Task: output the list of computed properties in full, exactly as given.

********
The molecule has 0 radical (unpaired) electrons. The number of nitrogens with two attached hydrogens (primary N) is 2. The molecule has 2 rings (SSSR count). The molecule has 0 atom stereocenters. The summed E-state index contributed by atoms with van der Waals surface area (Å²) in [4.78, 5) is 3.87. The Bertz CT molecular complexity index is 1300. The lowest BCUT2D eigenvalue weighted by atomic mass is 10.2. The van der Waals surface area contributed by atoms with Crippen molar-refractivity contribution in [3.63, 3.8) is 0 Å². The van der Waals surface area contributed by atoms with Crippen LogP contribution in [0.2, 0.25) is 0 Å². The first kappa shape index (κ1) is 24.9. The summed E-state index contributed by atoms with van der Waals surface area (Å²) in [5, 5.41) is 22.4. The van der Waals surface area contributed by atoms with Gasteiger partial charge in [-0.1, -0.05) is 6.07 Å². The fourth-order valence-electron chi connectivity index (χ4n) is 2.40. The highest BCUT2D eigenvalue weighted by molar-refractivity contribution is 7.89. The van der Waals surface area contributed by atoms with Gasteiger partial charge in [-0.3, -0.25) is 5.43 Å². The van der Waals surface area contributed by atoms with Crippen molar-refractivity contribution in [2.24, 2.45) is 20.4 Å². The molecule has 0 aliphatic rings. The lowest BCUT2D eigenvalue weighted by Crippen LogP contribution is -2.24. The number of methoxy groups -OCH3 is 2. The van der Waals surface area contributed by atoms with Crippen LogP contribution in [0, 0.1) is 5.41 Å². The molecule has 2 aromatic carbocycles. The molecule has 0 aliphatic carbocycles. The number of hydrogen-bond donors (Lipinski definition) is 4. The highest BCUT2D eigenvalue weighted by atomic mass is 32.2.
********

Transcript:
The molecule has 0 radical (unpaired) electrons. The number of nitrogens with two attached hydrogens (primary N) is 2. The molecule has 2 rings (SSSR count). The molecule has 0 atom stereocenters. The summed E-state index contributed by atoms with van der Waals surface area (Å²) in [4.78, 5) is 3.87. The Bertz CT molecular complexity index is 1300. The lowest BCUT2D eigenvalue weighted by atomic mass is 10.2. The van der Waals surface area contributed by atoms with Crippen molar-refractivity contribution in [3.63, 3.8) is 0 Å². The van der Waals surface area contributed by atoms with Crippen LogP contribution in [0.2, 0.25) is 0 Å². The first kappa shape index (κ1) is 24.9. The summed E-state index contributed by atoms with van der Waals surface area (Å²) in [5, 5.41) is 22.4. The van der Waals surface area contributed by atoms with Gasteiger partial charge in [-0.1, -0.05) is 6.07 Å². The fourth-order valence-electron chi connectivity index (χ4n) is 2.40. The highest BCUT2D eigenvalue weighted by molar-refractivity contribution is 7.89. The van der Waals surface area contributed by atoms with Gasteiger partial charge in [-0.3, -0.25) is 5.43 Å². The van der Waals surface area contributed by atoms with Crippen molar-refractivity contribution in [2.24, 2.45) is 20.4 Å². The molecule has 0 aliphatic rings. The lowest BCUT2D eigenvalue weighted by Crippen LogP contribution is -2.24. The number of methoxy groups -OCH3 is 2. The van der Waals surface area contributed by atoms with Crippen LogP contribution in [0, 0.1) is 5.41 Å². The molecule has 2 aromatic carbocycles. The molecule has 0 aliphatic carbocycles. The number of hydrogen-bond donors (Lipinski definition) is 4. The highest BCUT2D eigenvalue weighted by atomic mass is 32.2.